The mother of a five-year-old who was voted out of his kindergarten class is considering a suit against the teacher. The children were allowed to tell the boy everything they disliked about him, and then voted on whether he would stay in the class.
Alex Barton, a student at Morningside Elementary School, was told by his classmates that he was disgusting and annoying and was then voted out by 14 to 2 and spent the rest of the school day in the nurse’s office. Melinda Barton, his mother, says that he won’t be returning to school because he keeps reliving the experience and starts screaming when he accompanies her to school to drop off his sibling. He is also devastated because “"The only friend he has ever made in his life...” took part.
This might be considered just a case of poor judgement on the part of the teacher, maybe an effort to teach the children about prejudice, but what lies below the surface suggests something less innocent. Alex has disabilities which have caused some disciplinary problems. This led to discussions between his mother and school officials, including his teacher, to develop an IEP (individual education plan) for him. He is also undergoing testing for Asperger’s, a mild form of autism.
Even if the event was intended to be educational, it’s hard to understand why a teacher would select a child who was already having problems in school. Maybe she thought the lesson would have been lost if she had selected a child who was generally liked and had few or no problems. Exactly what is being taught when a child -- any child -- is verbally attacked by classmates and then excluded? This is the mentality of reality television shows, and has no place in school. Deliberately subjecting a child to verbal abuse and rejection is a violation of the trust that teachers are given by parents, a violation of the most basic ethics we expect from anyone who has children under their care.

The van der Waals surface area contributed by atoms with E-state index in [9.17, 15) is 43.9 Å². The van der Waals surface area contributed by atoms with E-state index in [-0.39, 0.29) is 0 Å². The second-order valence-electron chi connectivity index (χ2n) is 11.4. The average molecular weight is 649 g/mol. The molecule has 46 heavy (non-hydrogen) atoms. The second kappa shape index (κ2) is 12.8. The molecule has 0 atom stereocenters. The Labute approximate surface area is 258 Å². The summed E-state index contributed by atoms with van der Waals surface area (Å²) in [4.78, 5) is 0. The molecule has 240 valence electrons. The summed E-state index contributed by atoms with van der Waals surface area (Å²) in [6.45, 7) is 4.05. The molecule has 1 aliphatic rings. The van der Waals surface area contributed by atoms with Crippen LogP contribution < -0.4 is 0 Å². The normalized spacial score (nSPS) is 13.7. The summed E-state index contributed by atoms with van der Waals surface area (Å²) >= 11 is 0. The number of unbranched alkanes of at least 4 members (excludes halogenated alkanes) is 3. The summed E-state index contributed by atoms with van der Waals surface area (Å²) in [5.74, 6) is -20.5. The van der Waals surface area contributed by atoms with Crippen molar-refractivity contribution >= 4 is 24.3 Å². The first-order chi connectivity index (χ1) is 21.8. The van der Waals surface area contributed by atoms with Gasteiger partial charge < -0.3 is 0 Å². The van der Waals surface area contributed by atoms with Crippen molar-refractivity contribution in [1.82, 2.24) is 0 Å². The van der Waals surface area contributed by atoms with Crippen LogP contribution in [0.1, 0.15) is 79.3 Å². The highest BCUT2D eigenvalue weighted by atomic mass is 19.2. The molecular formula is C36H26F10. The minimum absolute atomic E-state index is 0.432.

It would have been unacceptable behavior toward any child, but when it comes to children with disabilities, incidents like this are all too frequent. One of the main concerns of disability groups is the verbal bullying and physical violence that too many school children suffer. Amanda Baggs, a severely autistic woman, covered this issue in today’s blog post. Her own school experiences of brutality came from teachers as well as students. “Some teachers were okay, but some of them seemed outright sadistic. A shocking number of autistic people I know, me included, have had teachers or other authority figures ask everyone in the room to tell us everything they hate about us.”
Further on, she says: “If schools are going to exist and teachers are going to teach in them (and I’m not a big fan of schools, but I know to say they’re widespread is an understatement), they ought to discourage hate and exclusion. As should parents.
“They ought not to join in.”
The Florida state attorney's office “concluded the matter did not meet the criteria for emotional child abuse, so no criminal charges will be filed.” Port St. Lucie police have documented Barton’s complaint, but are not pursuing the matter. The Department of Children and Families is conducting an investigation.